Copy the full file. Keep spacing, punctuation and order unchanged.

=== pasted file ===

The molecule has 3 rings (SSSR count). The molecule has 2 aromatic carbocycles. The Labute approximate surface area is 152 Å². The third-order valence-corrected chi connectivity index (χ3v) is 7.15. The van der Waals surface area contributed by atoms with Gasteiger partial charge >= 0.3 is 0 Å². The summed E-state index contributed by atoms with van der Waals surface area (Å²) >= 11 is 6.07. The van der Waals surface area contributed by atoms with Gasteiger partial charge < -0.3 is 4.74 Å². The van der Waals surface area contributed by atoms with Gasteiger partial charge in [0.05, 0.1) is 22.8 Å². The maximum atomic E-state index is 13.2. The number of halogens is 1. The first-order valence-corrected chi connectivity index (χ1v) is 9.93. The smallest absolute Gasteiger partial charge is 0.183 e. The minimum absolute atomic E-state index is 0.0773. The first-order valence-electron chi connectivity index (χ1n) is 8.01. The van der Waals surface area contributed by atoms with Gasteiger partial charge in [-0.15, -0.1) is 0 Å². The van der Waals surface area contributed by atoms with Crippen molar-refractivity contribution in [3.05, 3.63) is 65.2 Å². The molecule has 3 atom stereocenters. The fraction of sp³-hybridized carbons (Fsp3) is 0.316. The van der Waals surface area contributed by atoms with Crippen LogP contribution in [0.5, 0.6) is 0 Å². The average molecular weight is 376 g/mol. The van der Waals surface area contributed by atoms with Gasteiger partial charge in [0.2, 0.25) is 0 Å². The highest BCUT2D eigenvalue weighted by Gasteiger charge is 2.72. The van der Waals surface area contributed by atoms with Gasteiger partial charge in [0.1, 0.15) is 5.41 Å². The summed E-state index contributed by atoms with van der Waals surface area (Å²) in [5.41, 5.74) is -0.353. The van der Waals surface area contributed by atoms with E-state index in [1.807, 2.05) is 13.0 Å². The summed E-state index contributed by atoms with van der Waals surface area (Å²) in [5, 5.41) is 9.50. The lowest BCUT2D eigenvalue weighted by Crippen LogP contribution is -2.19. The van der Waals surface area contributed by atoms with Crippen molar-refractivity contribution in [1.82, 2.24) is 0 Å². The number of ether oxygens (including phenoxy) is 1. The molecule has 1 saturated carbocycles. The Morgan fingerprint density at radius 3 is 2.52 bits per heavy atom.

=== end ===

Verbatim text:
The molecule has 3 rings (SSSR count). The molecule has 2 aromatic carbocycles. The Labute approximate surface area is 152 Å². The third-order valence-corrected chi connectivity index (χ3v) is 7.15. The van der Waals surface area contributed by atoms with Gasteiger partial charge >= 0.3 is 0 Å². The summed E-state index contributed by atoms with van der Waals surface area (Å²) >= 11 is 6.07. The van der Waals surface area contributed by atoms with Gasteiger partial charge < -0.3 is 4.74 Å². The van der Waals surface area contributed by atoms with Gasteiger partial charge in [0.05, 0.1) is 22.8 Å². The maximum atomic E-state index is 13.2. The number of halogens is 1. The first-order valence-corrected chi connectivity index (χ1v) is 9.93. The smallest absolute Gasteiger partial charge is 0.183 e. The minimum absolute atomic E-state index is 0.0773. The first-order valence-electron chi connectivity index (χ1n) is 8.01. The van der Waals surface area contributed by atoms with Gasteiger partial charge in [-0.15, -0.1) is 0 Å². The van der Waals surface area contributed by atoms with Crippen molar-refractivity contribution in [3.05, 3.63) is 65.2 Å². The molecule has 3 atom stereocenters. The fraction of sp³-hybridized carbons (Fsp3) is 0.316. The van der Waals surface area contributed by atoms with Crippen LogP contribution in [0.5, 0.6) is 0 Å². The average molecular weight is 376 g/mol. The van der Waals surface area contributed by atoms with Gasteiger partial charge in [0.2, 0.25) is 0 Å². The highest BCUT2D eigenvalue weighted by Gasteiger charge is 2.72. The van der Waals surface area contributed by atoms with Gasteiger partial charge in [0.1, 0.15) is 5.41 Å². The summed E-state index contributed by atoms with van der Waals surface area (Å²) in [5.41, 5.74) is -0.353. The van der Waals surface area contributed by atoms with E-state index in [1.807, 2.05) is 13.0 Å². The summed E-state index contributed by atoms with van der Waals surface area (Å²) in [5, 5.41) is 9.50. The lowest BCUT2D eigenvalue weighted by Crippen LogP contribution is -2.19. The van der Waals surface area contributed by atoms with Crippen molar-refractivity contribution in [1.82, 2.24) is 0 Å². The number of ether oxygens (including phenoxy) is 1. The molecule has 1 saturated carbocycles. The Morgan fingerprint density at radius 3 is 2.52 bits per heavy atom.